Cre­ativ­ity keeps copy­cats at bay

China Daily (Hong Kong) - - HK | ROUNDTABLE - By SO­PHIE HE in Hong Kong so­phiehe@chi­nadai­lyhk.com

Film com­pa­nies must in­vest in their cre­ativ­ity and tell great sto­ries through their films in or­der to com­bat in­tel­lec tual proper ty (IP) thef t and pla­gia­rism, ac­cord­ing to Filmko En­ter­tain­ment Ltd Vice-Pres­i­dent Li Lei.

While the cen­tral gov­ern­ment has in­tro­duced many poli­cies to pro­tect IP in the f i l m i n d u s t r y, c o m p a n i e s should also en­hance their copyright aware­ness at the be­gin­ning of ev­ery project, Li told China Daily on the side­lines of a China Daily Asia Lead­er­ship Roundtable on Fri­day.

“But the best way (to pro­tect IP) should be even af­ter other peo­ple have watched my film, it will be im­pos­si­ble for them to pla­gia­rize the ideas … the creative ideas, the great sto­ries I have and the fan­tas­tic ways of pre­sent­ing the sto­ries — (these) are the best ways to pro­tect my IP,” Li said, adding that the law is ad­e­quate in clamping down on sim­ple piracy cases.

He said Chi­nese film in­vest­ment and pro­duc­tion com­pany Filmko has pro­duced many well-known films ,in­clud­ing the pop­u­lar Mon­key King se­ries. It will con­tinue to de­velop movie fran­chises, with The Eight Im­mor­tals Cross­ing the Sea se­ries to be re­leased soon.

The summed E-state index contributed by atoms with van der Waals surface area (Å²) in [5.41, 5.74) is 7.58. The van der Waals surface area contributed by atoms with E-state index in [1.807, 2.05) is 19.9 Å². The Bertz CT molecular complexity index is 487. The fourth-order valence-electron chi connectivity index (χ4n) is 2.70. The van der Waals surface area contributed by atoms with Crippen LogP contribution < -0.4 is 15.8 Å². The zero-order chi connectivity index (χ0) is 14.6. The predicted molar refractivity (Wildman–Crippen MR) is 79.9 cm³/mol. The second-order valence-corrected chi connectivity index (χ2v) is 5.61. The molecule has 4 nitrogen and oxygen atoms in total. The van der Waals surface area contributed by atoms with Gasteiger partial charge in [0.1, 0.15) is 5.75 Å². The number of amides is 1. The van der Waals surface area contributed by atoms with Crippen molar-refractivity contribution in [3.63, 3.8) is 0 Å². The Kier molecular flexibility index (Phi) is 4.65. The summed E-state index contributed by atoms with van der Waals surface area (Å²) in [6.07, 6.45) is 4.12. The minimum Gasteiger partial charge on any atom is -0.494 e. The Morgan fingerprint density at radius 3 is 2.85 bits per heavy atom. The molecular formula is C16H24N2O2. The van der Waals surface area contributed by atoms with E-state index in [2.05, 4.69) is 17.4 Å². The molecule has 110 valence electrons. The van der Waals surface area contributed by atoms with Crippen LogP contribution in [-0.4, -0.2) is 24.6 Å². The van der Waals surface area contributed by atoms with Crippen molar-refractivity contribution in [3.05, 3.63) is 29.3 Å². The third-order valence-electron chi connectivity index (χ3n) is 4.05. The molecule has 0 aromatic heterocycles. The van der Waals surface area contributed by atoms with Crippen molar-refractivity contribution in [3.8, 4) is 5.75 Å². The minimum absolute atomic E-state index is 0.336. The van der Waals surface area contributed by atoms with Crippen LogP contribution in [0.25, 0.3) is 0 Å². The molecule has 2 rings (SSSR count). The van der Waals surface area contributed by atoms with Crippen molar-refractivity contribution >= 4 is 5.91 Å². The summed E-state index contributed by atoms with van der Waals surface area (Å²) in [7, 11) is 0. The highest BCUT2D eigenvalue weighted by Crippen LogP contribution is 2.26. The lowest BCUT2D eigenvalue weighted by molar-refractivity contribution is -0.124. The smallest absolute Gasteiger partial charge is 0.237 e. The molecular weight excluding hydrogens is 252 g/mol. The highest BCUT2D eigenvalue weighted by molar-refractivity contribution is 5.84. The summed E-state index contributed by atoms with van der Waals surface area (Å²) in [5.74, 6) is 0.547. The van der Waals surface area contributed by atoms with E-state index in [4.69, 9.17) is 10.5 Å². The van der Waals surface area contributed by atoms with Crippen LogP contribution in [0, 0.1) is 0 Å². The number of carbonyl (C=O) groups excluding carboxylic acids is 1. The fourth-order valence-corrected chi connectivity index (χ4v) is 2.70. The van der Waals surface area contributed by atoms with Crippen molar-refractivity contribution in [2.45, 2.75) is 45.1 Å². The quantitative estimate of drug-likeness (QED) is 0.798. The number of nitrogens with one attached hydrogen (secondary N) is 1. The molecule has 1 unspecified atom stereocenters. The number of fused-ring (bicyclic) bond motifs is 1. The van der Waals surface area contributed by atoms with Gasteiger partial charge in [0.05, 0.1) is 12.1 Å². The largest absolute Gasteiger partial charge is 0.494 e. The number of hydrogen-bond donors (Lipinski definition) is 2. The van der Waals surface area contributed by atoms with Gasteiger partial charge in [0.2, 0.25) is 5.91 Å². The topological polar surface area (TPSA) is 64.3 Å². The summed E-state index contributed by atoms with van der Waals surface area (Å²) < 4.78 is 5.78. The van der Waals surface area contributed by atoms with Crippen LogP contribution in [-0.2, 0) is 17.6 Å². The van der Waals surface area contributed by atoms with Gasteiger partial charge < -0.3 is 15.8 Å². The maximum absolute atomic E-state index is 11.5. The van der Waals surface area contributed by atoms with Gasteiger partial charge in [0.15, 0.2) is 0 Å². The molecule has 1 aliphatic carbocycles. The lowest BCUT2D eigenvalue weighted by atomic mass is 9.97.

“Filmko has the nec­es­sary ex­pe­ri­ence to de­velop these kinds of magic films into a film se­ries, and also from ex­pe­ri­ence, it knows that peo­ple in China will want to watch these kinds of films,” he said.

Li said in­vest­ing to pro­duce films is a diffic ult process, and movies of­ten lose money in­stead of turn­ing a profit.

“So what we can do is when we have made our mind to de­velop an IP, we will do our best and pay great at­ten­tion to ev­ery de­tail,” he said.

While the com­pany strives to make the best film it can by sourc­ing the ideal script, di­rec tor, cam­era­man, stylist, makeup artist and ac­tors, vari­ables out of its con­trol are the mar­ket and the con­sumer.

Aside from pro­duc­ing films, Li said Filmko will also con­tinue to de­velop mer­chan­dise prod­ucts in fu­ture.

“C u r r e n t l y, m o s t o f t h e pe­riph­eral prod­ucts on the Chi­nese main­land are sold at the cine­mas — they are meant for en­cour­ag­ing more con­sumers to watch the movie. Filmko is also do­ing that but, mean­while, we have been co­op­er­at­ing with com­pa­nies like Chow Tai Fook to pro­duce high-end film pe­riph­eral prod­ucts,” he said.

De­spite some an­a­lysts pre­dict­ing that the growth of the Chi­nese film in­dus­try has al­ready peaked, Li said he re­mains optimistic about its fu­ture.

“The film in­dus­try and the mar­ket in the US are ma­ture and sta­ble, while in China they are still young … and I be­lieve there is still huge room for the in­dus­try and the box of­fice to grow in China,” he said.

With to­tal box of­fice earn­ings reach­ing $10 bil­lion this year so far in the US, China’s to­tal of $6 bil­lion in the same pe­riod means Li is con­vinced that the Chi­nese box of­fice will soon sur­pass that of the US.

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